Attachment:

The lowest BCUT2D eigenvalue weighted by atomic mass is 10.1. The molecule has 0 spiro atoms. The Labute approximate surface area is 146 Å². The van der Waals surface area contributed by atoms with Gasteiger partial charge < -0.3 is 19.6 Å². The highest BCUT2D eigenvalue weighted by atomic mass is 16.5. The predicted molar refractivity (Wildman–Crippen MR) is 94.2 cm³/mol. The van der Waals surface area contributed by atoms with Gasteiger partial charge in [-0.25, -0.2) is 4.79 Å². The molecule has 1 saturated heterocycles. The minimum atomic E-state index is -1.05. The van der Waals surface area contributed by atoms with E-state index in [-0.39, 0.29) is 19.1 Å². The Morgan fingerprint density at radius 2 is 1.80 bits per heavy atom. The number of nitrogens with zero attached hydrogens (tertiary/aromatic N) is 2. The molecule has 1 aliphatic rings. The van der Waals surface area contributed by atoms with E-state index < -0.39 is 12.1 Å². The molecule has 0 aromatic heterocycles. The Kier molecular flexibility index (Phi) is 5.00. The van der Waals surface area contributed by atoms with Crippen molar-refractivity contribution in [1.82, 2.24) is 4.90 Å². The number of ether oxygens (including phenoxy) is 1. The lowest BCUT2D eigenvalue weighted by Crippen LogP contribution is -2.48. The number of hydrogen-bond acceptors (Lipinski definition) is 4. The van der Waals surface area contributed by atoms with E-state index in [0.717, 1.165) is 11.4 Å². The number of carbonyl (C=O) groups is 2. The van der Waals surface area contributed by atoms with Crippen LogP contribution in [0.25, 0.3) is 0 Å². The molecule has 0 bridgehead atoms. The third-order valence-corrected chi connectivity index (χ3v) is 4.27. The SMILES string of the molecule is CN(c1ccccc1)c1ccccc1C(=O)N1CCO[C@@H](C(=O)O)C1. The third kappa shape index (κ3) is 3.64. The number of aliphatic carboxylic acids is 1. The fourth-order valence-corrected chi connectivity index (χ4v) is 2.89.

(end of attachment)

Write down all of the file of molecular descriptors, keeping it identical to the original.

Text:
The lowest BCUT2D eigenvalue weighted by atomic mass is 10.1. The molecule has 0 spiro atoms. The Labute approximate surface area is 146 Å². The van der Waals surface area contributed by atoms with Gasteiger partial charge < -0.3 is 19.6 Å². The highest BCUT2D eigenvalue weighted by atomic mass is 16.5. The predicted molar refractivity (Wildman–Crippen MR) is 94.2 cm³/mol. The van der Waals surface area contributed by atoms with Gasteiger partial charge in [-0.25, -0.2) is 4.79 Å². The molecule has 1 saturated heterocycles. The minimum atomic E-state index is -1.05. The van der Waals surface area contributed by atoms with E-state index in [-0.39, 0.29) is 19.1 Å². The Morgan fingerprint density at radius 2 is 1.80 bits per heavy atom. The number of nitrogens with zero attached hydrogens (tertiary/aromatic N) is 2. The molecule has 1 aliphatic rings. The van der Waals surface area contributed by atoms with E-state index < -0.39 is 12.1 Å². The molecule has 0 aromatic heterocycles. The Kier molecular flexibility index (Phi) is 5.00. The van der Waals surface area contributed by atoms with Crippen molar-refractivity contribution in [1.82, 2.24) is 4.90 Å². The number of ether oxygens (including phenoxy) is 1. The lowest BCUT2D eigenvalue weighted by Crippen LogP contribution is -2.48. The number of hydrogen-bond acceptors (Lipinski definition) is 4. The van der Waals surface area contributed by atoms with E-state index in [0.717, 1.165) is 11.4 Å². The number of carbonyl (C=O) groups is 2. The van der Waals surface area contributed by atoms with Crippen LogP contribution in [0.25, 0.3) is 0 Å². The molecule has 0 bridgehead atoms. The third-order valence-corrected chi connectivity index (χ3v) is 4.27. The SMILES string of the molecule is CN(c1ccccc1)c1ccccc1C(=O)N1CCO[C@@H](C(=O)O)C1. The third kappa shape index (κ3) is 3.64. The number of aliphatic carboxylic acids is 1. The fourth-order valence-corrected chi connectivity index (χ4v) is 2.89.